Thousands of Aboriginal victims of the 1960s round-up could receive $25,000 to $50,000 in compensation. According to an agreement announced Friday morning by the Minister of Aboriginal Relations, Carolyn Bennett.
The $800-million agreement in principle is intended to address 18 federal prosecutions for the abduction of Aboriginal children from their families to non-Aboriginal children in Canada, the United States and Europe.
Of this amount, about $100 million will be used for reconciliation initiatives, but sources indicate that details have yet to be finalized.
After a legal battle that lasted eight years, a judge of the Ontario Superior Court ruled in February that the federal government had failed in its duty to help children retain their Aboriginal identity.
Thousands of children were placed in non-indigenous families from 1965 to 1984, causing psychological after-effects of survivors to adulthood, Judge Edward Belobaba said in his judgment.
The magistrate also pointed to Ottawa for ignoring the damage caused by the Ontario program.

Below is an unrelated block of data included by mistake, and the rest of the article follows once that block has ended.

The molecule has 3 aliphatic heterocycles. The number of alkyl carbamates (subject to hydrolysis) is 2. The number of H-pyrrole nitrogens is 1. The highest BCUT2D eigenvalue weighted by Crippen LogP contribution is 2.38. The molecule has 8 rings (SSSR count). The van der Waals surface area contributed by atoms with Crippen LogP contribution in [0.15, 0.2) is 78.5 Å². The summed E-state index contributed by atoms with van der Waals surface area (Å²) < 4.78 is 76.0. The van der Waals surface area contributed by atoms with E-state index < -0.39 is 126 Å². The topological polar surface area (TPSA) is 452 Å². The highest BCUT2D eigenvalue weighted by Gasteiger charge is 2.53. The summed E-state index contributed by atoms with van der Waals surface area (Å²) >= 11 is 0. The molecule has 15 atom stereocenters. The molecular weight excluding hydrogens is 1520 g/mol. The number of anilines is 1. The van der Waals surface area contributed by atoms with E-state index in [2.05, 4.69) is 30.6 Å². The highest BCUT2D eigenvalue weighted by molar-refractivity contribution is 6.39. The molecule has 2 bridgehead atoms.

Judge Belobaba’s decision opened the door to some form of financial compensation, after Minister Bennett said that the government would not appeal .
Other prosecutions in other jurisdictions against similar programs that placed foster children or adoptive families.
The agreement announced by Minister Bennett is $ 500 million less than what the class action sought for 16,000 Aboriginal victims.
Marcia Brown Martel of the Temagami First Nation, who launched the class action in 2009, will hold a press conference on Parliament Hill on Friday morning.
“We thank the government for sitting at the negotiating table and offering generous compensation to the applicants,” said Kirk M. Baert, a lawyer who participated in the prosecution.